Male turf horse

Some guys have all the luck. On the same day that Aptitude was put up in the Hollywood Gold Cup, Frankel won the United Nations Handicap, also via disqualification, with Senure. In the fall, Senure won the Clement Hirsch Memorial Handicap, and Frankel also won Grade 1 races with Denon in the Hollywood Derby, Super Quercus in the Hollywood Turf Cup, and Timboroa in the Turf Classic.

With Anticipation bounced back from his United Nations disqualification to win both the Sword Dancer and Man o'War handicaps.

Bienamado won the San Juan Capistrano and Whittingham handicaps, but floundered on a soggy course as the favorite in the Arlington Million, which went to international star Silvano.

European participation in the Breeders' Cup was terrific, and one of the greatest international runners of all-time, Fantastic Light, won the Turf over another European, Milan. His principal owner, Sheikh Mohammed, missed the Breeders' Cup, but made the right moves by putting Fantastic Light in the Turf, and Sakhee in the Classic.

Val Royal won the Breeders' Cup Mile in only his third start since returning from a tendon injury. If Robbins did the best individual training job of the year with Tiznow, Julio Canani was the runner-up for his handling of Val Royal.

Female turf horse

Astra roared to two dazzling victories the first half of the year, including the Beverly Hills Handicap, but struggled on the yielding turf at Arlington in the Beverly D. Stakes and was done for the year. England's Legend, who won the Beverly D., was favored in the Breeders' Cup Filly and Mare Turf, but faded badly behind Banks Hill, a European who rolled to a 5 1/2-length victory in the most lopsided result on Breeders' Cup Championship Day.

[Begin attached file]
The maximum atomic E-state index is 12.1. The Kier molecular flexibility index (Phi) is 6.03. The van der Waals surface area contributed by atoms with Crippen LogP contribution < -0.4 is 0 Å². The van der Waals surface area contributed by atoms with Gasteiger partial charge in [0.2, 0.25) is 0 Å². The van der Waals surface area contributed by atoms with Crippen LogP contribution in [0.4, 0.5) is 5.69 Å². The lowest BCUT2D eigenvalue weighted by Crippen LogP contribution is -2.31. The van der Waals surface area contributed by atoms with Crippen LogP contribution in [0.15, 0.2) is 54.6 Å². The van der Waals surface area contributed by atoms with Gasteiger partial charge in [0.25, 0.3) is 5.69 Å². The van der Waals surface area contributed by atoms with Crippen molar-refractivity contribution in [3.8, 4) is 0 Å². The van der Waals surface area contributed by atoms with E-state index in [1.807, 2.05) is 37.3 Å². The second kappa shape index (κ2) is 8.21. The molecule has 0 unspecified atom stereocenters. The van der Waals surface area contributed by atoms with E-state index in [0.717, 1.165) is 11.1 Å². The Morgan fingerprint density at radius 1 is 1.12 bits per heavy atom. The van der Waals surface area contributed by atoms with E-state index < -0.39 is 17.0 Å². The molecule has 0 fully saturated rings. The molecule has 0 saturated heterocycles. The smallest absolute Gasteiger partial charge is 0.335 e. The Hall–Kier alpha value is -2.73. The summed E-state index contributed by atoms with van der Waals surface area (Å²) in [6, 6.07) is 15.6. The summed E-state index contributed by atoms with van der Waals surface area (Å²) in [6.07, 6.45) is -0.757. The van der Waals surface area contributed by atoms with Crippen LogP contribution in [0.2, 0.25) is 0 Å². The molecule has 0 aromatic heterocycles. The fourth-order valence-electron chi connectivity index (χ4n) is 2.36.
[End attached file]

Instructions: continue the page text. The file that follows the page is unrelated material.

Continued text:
Imports dominated this division, with Grade 1 victories going to Golden Apples, Happyanunoit, Innuendo, Janet, Lailani, and Starine, all of whom began their careers overseas.

2-year-old colts

Officer and Came Home came roaring out of California to win major races on the East Coast, with Came Home taking the Hopeful Stakes and Officer the Champagne. Officer won the first five starts of his career, and went off as the shortest-priced favorite on Breeders' Cup Championship Day.

But the word in the Juvenile was Johannesburg. Officer faded to finish fifth, as the unbeaten European colt Johannesburg swept to his seventh victory.

Repent, the Breeders' Cup runner-up, returned to win the Kentucky Jockey Club Stakes, third-place finisher Siphonic took the Hollywood Futurity, and eighth-place finisher Saarland came back to capture the Remsen Stakes, making the Breeders' Cup Juvenile look far stronger than it did the day it was run.

2-year-old fillies

Tempera looked like the best filly in the West in the summer at Del Mar before she was upset in the Del Mar Debutante. Trainer Eoin Harty, believing Tempera needed more time between races, elected to train her up to the Breeders' Cup Juvenile Fillies, and she responded by winning in significantly faster time than Johannesburg in the Juvenile. Harty finished one-two when Imperial Gesture completed the Godolphin-owned exacta.

Habibti, who defeated Tempera at Del Mar but faltered in the Breeders' Cup, rebounded to take the Hollywood Starlet over You, who beat arch-rival Cashier's Dream in both the Adirondack and Frizette stakes.


In case you hadn't heard, Frankel was 0 for 36 in Breeders' Cup races going into this year. He is now 1 for 42, thanks to Squirtle Squirt, who also won the King's Bishop Stakes at Saratoga.

This division was one of the strongest of the year. Caller One went to Dubai and made off with the Golden Shaheen. El Corredor came off an extended layoff and won the Pat O'Brien Handicap at Del Mar. Left Bank finally got a Grade 1 win in the Vosburgh and also won the Cigar Mile.

Xtra Heat gave the boys a scare in both the Breeders' Cup and the

De Francis Memorial, which was won by Delaware Township.

Defending sprint champion Kona Gold, after winning the San Carlos Handicap, outdueled Caller One and Swept Overboard in a memorable Bing Crosby Handicap at Del Mar. Following the Bing Crosby, Kona Gold stopped in front of the grandstand as the crowd cheered long and loud. An act, as we bid auld lang syne to 2001, that ought to be resolved to be repeated more often in 2002.